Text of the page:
Bagbin warns: Parliament has not legalised ‘ganja’ smoking

Parliament has clarified that it did not pass the Narcotics Control Commission (Amendment) Bill, 2023 to legalise recreational use of cannabis, also known as ‘wee’.

According to Parliament, it is still illegal to cultivate wee in Ghana for any other purposes, apart from industrial and medicinal, adding that the legal wee should have only 0.3% THC on a dry weight.

During parliamentary proceedings on Thursday, July 27, 2023 the Speaker addressed what he described as misinterpretation and miscommunication of the Bill recently passed in parliament.

“It is imperative to understand and underline that the intention of this provision is not to endorse or legalise the recreational use or smoking of cannabis. We must dispel any such misinterpretation,” he insisted.

He described the current trend of miscommunication on the passage of the Bill as “troubling,” adding that a lot of people are on the streets, telling their colleagues that Parliament had legalised the use of wee. “We have not done such a thing,” he added.


The Speaker, concluding his address, reiterated that the cultivation, manufacture, processing, production, sale, distribution or use of narcotic plants, including marijuana or synthetic or semi-synthetic drugs, without lawful authority “remains an offence.”

He called on the security agencies to investigate, prosecute and commit offenders to the sanctions of the law.

With the House nearing recess, he encouraged members of the House to convey the message to their constituents to dispel misinformation and foster an informed dialogue on the matter.


In his initial statement, the Speaker emphasised Section 43 of Act 1019, which empowers the Minister for the Interior to grant a license for the cultivation of 0.3% THC wee.

According to the Speaker, Ghana has not commenced cultivation of the said wee, as he has been informed that the seed is not yet in the country.

“And so, we are yet to commence its cultivation. And through it, you can extract fibre, apart from using it for medicine”.


The Majority Leader, Osei Kyei-Mensah-Bonsu, emphasized that the consideration was on the chemical content of the cannabis, which is 0.3% THC.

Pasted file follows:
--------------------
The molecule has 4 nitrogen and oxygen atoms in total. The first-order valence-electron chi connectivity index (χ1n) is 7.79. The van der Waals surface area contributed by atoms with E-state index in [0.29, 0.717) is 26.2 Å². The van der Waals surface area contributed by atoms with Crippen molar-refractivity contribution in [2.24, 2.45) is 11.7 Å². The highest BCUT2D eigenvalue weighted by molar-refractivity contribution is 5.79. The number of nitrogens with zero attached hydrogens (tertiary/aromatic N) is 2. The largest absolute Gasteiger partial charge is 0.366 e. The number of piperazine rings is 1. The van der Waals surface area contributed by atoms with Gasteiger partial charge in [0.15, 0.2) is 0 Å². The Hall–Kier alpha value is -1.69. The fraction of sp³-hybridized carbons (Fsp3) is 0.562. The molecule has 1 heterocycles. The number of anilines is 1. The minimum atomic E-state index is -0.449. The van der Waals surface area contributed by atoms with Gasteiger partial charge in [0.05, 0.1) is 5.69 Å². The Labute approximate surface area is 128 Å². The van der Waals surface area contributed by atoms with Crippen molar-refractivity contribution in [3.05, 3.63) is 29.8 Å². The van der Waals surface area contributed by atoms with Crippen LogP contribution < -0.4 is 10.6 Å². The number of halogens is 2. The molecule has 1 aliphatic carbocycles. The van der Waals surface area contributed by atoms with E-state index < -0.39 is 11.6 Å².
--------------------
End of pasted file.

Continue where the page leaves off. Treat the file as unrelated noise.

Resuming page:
According to him, the wee grown in Ghana has around 3.5% THC to 5.2% THC content, adding that it would have been injurious to the health of users and that Parliament was clear in its mind in passing the bill.

He opined, referring to the Supreme Court ruling that initially struck out Section 43 of Act 1019, which triggered the amendment that was passed recently.

“The ruling from the court that Parliament did not subject that matter to a debate and struck it down, to me, is very unfortunate,” he asserted.

Reading Article 106 of the 1992 Constitution, which talks about debate on a bill, which the court relied on, he argued, that provision relates to the second reading of the bill and not the clause-by-clause consideration.

He thought there was some mix-up, adding that “clearly the presiding judge got it wrong,” but he advocated for collaboration with justices on the passage of bills to ensure a level of understanding about the work of the Legislature.


The Deputy Minority Chief Whip, Kwame Governs Agbodza, indicated that it was not the first time a law had been passed and a section of the public misinterpreted or misunderstood it, and thus sided with the call from the majority leader for close working engagement with the justices.

He insisted that nobody in Ghana had legalised smoking marijuana and cautioned the public against the temptation of using the drug illegally.

However, he raised concerns about the monitoring of the cultivation of weed, adding that the monitoring of illegal cultivation had been abysmal.

The Adaklu MP further pointed out how wee could salvage the nation from its economic quagmire, given that cocoa, for instance, could not save the nation.

“Mr. Speaker, we have been growing cocoa and coffee; we have been mining gold, diamonds, bauxite, or whatever in this country.

“We didn’t manage to get ourselves out of an economic quagmire. I doubt, Mr. Speaker, if the cultivation of wee is going to be the saviour of our economy,” he said.

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